Levy cost FAQ

Q: Why do schools need levies?

A: Schools are not fully funded by the state. Districts rely on voter-approved levies to bridge the funding gap and pay for what our students need. For instance, the state only funds nine nurses for our 53,000 students. Levies help fund 63. In Seattle, all local levies stay in our city to fund our schools. These levies are critical to the health and safety of our schools.

Q: When I look at tax information from King County, it looks like my EP&O levy taxes go way up. Why is the tax rate on Prop. 1, the EP&O levy, seem higher this year compared to 2019?

A: 2019 is an unusual year due to legislative changes that created a one-year dip in property taxes (thus forcing districts to make cuts), before returning to more typical rates in 2020. The 2020 rate is more fairly compared to the 2018 rate.

Here’s a chart the district has used to communicate the drop in the tax rate. And the overall tax rate will drop in years 2021 and 2022. The levy rates tend to be highest the first year, and then drop over the three or six-year cycle. For instance, the 2020 BEX V rate of 90 cents is almost the same as the BEX IV levy rate in its first year almost six years ago.

Q: Why is the district asking for more money in its EP&O levy than what it’s allows to collect?

A: This is entirely legal and, given the circumstances, appropriate avenue for the district to take. Unfortunately, the legislature did not fully fund the actual cost of what it takes to provide a high-quality public education for all of our kids.  The legislature then compounded the problem by imposing an arbitrarily low cap on the amount the District can collect from voters to help bridge this gap for their local schools.  The District hopes the legislature recognizes and fixes this problem.  All the District is doing here is asking the voters whether they would approve a higher amount should the legislature raise the cap.  If the legislature does not raise the cap, then taxpayers will not pay the higher amount.  The District will never collect more taxes than what the law allows.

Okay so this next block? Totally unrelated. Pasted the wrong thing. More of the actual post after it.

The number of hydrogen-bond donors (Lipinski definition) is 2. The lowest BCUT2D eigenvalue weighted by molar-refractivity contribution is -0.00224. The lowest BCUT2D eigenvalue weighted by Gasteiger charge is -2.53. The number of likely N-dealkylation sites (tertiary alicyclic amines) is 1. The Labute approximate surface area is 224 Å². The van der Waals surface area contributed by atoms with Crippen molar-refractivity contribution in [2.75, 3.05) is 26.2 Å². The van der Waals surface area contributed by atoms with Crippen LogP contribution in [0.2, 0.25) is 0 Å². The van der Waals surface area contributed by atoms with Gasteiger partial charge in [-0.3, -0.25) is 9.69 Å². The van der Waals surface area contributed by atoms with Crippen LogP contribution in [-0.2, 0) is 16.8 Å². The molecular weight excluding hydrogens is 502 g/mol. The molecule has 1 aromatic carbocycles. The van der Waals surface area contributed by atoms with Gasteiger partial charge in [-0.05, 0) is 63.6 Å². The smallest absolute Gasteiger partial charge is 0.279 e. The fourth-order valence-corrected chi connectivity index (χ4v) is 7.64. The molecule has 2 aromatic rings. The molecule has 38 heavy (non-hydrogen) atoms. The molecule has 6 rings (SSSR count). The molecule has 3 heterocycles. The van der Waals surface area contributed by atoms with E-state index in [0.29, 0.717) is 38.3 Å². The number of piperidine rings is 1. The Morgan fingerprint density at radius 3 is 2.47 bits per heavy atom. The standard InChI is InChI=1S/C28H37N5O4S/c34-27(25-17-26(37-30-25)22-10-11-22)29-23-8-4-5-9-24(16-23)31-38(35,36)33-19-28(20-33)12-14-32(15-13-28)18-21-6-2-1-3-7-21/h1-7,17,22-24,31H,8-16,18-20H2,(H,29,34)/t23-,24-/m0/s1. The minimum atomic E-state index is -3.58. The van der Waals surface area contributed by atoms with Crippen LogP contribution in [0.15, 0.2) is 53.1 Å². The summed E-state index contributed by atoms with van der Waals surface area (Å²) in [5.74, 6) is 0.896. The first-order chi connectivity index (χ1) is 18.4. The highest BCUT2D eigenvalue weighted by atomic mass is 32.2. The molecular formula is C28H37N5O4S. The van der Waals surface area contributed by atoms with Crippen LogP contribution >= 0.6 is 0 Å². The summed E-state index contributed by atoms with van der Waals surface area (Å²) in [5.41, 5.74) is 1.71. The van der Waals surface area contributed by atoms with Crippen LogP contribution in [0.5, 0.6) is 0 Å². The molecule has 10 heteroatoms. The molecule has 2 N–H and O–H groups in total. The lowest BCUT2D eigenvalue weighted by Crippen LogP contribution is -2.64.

This is a prudent and efficient approach.  Given that this is a three-year levy, seeking voter authorization now allows the District immediately to take advantage of an extra funding option for our kids’ schools should the legislature grant it.  And this approach is similar to what school districts historically have done in their levy asks, where not every dollar authorized by voters ends up being collected.  Further, if the District does not receive voter authorization now, then it would need to put on another special election in the middle of this levy cycle at the cost of around $1 million.  That is money better spent on our children and their classrooms. 

Q: Isn’t it a fact that Seattle homeowners will pay higher property taxes?

A: The District’s proposed levies are renewals at the same or lower tax rates as the current levies.  Because they are renewals, what property owners are being asked to pay to help support kids in their local schools does not change and, in fact, will go down over the life of the operations levy.  What is different, however, is that the legislature increased the state property tax.  The problem for Seattle’s kids is that the increase in the state property tax does not necessarily go to help their schools.  In fact, what the state collects in property taxes from Seattle is redistributed statewide.  We owe it to our kids to make sure their schools and education do not suffer as a result of the state choosing to change the tax structure in this way.

Q: Isn’t creating higher local levies in property rich districts like Seattle just creating the same sort of rich v. poor district inequities the legislature just tried to fix?

A: The state constitution requires that the legislature amply fund our public schools.  The threshold issue is whether the state is providing funding that allows our districts to provide an excellent education to all children.  If not, then the state needs to step up to do so.  But in the interim it should, at the very least, allow school districts to fill the gaps through local levies.  Right now the state is creating “equality” through underfunding certain districts in order to fund others, which is hardly equitable.  And certainly not what our kids and families deserve.

For more FAQs, you can also visit the School District Levy FAQ page: